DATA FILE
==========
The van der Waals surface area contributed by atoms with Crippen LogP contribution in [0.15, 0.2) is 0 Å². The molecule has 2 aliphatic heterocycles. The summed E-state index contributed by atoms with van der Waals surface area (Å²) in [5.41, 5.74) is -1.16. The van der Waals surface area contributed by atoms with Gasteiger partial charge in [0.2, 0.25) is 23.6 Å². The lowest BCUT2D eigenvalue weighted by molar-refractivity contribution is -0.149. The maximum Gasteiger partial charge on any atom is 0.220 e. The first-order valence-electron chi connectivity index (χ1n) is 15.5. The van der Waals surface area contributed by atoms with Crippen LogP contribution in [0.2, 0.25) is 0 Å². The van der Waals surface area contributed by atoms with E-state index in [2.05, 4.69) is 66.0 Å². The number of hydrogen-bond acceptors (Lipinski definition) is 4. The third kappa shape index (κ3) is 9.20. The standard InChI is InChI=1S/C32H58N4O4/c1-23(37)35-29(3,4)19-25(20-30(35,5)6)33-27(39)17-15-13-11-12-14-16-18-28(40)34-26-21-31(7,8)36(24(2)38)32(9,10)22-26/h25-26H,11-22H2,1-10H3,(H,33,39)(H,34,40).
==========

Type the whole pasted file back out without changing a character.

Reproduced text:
The van der Waals surface area contributed by atoms with Crippen LogP contribution in [0.15, 0.2) is 0 Å². The molecule has 2 aliphatic heterocycles. The summed E-state index contributed by atoms with van der Waals surface area (Å²) in [5.41, 5.74) is -1.16. The van der Waals surface area contributed by atoms with Gasteiger partial charge in [0.2, 0.25) is 23.6 Å². The lowest BCUT2D eigenvalue weighted by molar-refractivity contribution is -0.149. The maximum Gasteiger partial charge on any atom is 0.220 e. The first-order valence-electron chi connectivity index (χ1n) is 15.5. The van der Waals surface area contributed by atoms with Crippen LogP contribution in [0.2, 0.25) is 0 Å². The van der Waals surface area contributed by atoms with E-state index in [2.05, 4.69) is 66.0 Å². The number of hydrogen-bond acceptors (Lipinski definition) is 4. The third kappa shape index (κ3) is 9.20. The standard InChI is InChI=1S/C32H58N4O4/c1-23(37)35-29(3,4)19-25(20-30(35,5)6)33-27(39)17-15-13-11-12-14-16-18-28(40)34-26-21-31(7,8)36(24(2)38)32(9,10)22-26/h25-26H,11-22H2,1-10H3,(H,33,39)(H,34,40).